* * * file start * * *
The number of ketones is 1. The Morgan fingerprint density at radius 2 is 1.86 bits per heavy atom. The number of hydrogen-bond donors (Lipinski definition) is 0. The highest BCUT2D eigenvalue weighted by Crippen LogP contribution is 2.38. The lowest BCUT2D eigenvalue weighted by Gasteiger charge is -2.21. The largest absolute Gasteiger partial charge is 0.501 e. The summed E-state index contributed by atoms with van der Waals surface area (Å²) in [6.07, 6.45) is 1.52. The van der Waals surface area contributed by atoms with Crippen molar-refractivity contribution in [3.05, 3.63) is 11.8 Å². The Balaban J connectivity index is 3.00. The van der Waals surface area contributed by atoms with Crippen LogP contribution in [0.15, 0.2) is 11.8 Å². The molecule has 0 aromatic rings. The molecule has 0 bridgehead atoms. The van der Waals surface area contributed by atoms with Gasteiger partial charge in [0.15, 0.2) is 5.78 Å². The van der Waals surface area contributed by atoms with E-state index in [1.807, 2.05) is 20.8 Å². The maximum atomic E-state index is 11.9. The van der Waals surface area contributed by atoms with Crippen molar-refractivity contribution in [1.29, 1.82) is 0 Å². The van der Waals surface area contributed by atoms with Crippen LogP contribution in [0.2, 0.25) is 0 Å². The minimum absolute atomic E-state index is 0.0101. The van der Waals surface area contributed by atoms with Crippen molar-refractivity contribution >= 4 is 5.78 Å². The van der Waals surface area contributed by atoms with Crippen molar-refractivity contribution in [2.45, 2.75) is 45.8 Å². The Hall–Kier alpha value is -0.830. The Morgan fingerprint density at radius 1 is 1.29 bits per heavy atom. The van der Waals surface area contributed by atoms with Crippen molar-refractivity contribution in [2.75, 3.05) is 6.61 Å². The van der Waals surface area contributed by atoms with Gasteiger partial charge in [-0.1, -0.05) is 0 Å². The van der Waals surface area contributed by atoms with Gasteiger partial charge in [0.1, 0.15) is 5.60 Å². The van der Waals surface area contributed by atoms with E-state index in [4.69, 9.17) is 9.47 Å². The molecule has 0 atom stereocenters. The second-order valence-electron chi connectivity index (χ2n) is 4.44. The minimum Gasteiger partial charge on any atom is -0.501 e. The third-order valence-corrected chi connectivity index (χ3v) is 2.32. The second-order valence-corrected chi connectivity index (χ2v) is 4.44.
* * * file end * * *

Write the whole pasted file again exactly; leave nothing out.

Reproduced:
The number of ketones is 1. The Morgan fingerprint density at radius 2 is 1.86 bits per heavy atom. The number of hydrogen-bond donors (Lipinski definition) is 0. The highest BCUT2D eigenvalue weighted by Crippen LogP contribution is 2.38. The lowest BCUT2D eigenvalue weighted by Gasteiger charge is -2.21. The largest absolute Gasteiger partial charge is 0.501 e. The summed E-state index contributed by atoms with van der Waals surface area (Å²) in [6.07, 6.45) is 1.52. The van der Waals surface area contributed by atoms with Crippen molar-refractivity contribution in [3.05, 3.63) is 11.8 Å². The Balaban J connectivity index is 3.00. The van der Waals surface area contributed by atoms with Crippen LogP contribution in [0.15, 0.2) is 11.8 Å². The molecule has 0 aromatic rings. The molecule has 0 bridgehead atoms. The van der Waals surface area contributed by atoms with Gasteiger partial charge in [0.15, 0.2) is 5.78 Å². The van der Waals surface area contributed by atoms with E-state index in [1.807, 2.05) is 20.8 Å². The maximum atomic E-state index is 11.9. The van der Waals surface area contributed by atoms with Crippen molar-refractivity contribution in [1.29, 1.82) is 0 Å². The van der Waals surface area contributed by atoms with Crippen LogP contribution in [0.2, 0.25) is 0 Å². The minimum absolute atomic E-state index is 0.0101. The van der Waals surface area contributed by atoms with Crippen molar-refractivity contribution >= 4 is 5.78 Å². The van der Waals surface area contributed by atoms with Crippen molar-refractivity contribution in [2.45, 2.75) is 45.8 Å². The Hall–Kier alpha value is -0.830. The Morgan fingerprint density at radius 1 is 1.29 bits per heavy atom. The van der Waals surface area contributed by atoms with Crippen molar-refractivity contribution in [2.75, 3.05) is 6.61 Å². The van der Waals surface area contributed by atoms with Gasteiger partial charge in [-0.1, -0.05) is 0 Å². The van der Waals surface area contributed by atoms with Gasteiger partial charge in [0.1, 0.15) is 5.60 Å². The van der Waals surface area contributed by atoms with E-state index in [4.69, 9.17) is 9.47 Å². The molecule has 0 atom stereocenters. The second-order valence-electron chi connectivity index (χ2n) is 4.44. The minimum Gasteiger partial charge on any atom is -0.501 e. The third-order valence-corrected chi connectivity index (χ3v) is 2.32. The second-order valence-corrected chi connectivity index (χ2v) is 4.44.